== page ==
Capital Business takes a look at the female executives leading these companies:
The child of two teachers, Hudson grew up in Florida watching the space program. She started at Harris and spent a dozen years at Martin Marietta. The business eventually became part of Lockheed Martin and her unit was later acquired by General Dynamics.
Hudson came to BAE in 2007 to run the company’s land and armaments business, and she took the top spot in 2009.
Earlier this year, her unit’s London-based parent company was in high-profile negotiations with Paris-based European Aeronautic Defence and Space, but the deal fell through.
Hudson’s challenge now is consolidating BAE’s U.S. unit, which grew dramatically through acquisitions over the past decade and now faces shrinking revenue. From 2010 to 2011, the company’s sales dropped nearly 20 percent, to $14.4 billion, while it cut its workforce by 12 percent, to about 41,000.
Hewson comes from a military family; her parents met at Fort Riley, Kan., during World War II, and her brother served in Vietnam.
Chosen to take over after CEO-to-be Christopher E. Kubasik was asked to resign following an investigation into a relationship he had with a subordinate, Hewson has held 19 leadership positions at Lockheed.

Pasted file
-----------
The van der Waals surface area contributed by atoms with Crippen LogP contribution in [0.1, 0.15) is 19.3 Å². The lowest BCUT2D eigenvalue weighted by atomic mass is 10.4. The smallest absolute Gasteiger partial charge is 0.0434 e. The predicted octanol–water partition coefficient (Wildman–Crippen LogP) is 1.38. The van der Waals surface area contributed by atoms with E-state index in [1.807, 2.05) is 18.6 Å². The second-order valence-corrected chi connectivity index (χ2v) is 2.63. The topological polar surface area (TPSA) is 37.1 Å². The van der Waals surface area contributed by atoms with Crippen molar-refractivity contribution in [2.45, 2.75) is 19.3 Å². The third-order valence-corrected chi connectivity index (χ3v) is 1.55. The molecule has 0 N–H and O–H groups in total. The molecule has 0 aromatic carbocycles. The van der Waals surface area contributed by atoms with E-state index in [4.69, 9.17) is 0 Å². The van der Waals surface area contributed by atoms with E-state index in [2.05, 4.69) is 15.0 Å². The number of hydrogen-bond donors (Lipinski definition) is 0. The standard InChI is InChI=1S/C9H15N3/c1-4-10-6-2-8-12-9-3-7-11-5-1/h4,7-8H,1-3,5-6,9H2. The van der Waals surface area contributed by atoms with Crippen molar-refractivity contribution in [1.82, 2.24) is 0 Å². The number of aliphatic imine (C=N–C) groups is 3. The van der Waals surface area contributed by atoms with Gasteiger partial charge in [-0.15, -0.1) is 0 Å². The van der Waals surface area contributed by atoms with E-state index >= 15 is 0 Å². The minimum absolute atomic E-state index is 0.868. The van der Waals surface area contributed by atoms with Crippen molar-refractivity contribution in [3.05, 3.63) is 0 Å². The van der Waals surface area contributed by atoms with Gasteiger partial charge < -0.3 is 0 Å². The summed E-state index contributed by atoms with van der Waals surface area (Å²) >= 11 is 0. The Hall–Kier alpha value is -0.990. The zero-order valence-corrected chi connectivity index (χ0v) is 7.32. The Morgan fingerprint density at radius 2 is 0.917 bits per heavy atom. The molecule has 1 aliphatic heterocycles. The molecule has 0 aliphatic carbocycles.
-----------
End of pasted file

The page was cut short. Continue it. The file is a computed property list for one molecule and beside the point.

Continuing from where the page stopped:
She started at Lockheed in the early 1980s and has seen the defense industry go through multiple cycles. In the mid-1980s, she said, she laid off one-quarter of her staff after a military aircraft program ended. In 2009, she had to trim employees after the presidential helicopter program was terminated.
“It’s never an easy thing to do,” she said in an interview.
Lockheed has already taken aggressive steps to get smaller, from offering buyouts to executives to closing facilities, but Hewson may have more to tackle as government spending shrinks.
Phebe Novakovic, who received her MBA from the University of Pennsylvania’s Wharton School, started her career as an analyst for the McLean Research Center and soon became an operations officer for the CIA.
She rose within the government, serving as special assistant to both the defense secretary and deputy defense secretary from 1997 to 2001.
In 2002, she was named vice president for strategic planning at General Dynamics and has moved up, becoming senior vice president for planning and development in 2005 and taking over as president of the marine systems business in 2010.
She takes the lead at General Dynamics as the contractor has been rapidly diversifying to cope with anticipated declines in military spending. In recent years, General Dynamics has bought companies with expertise in expected growth areas such as health technology and cybersecurity.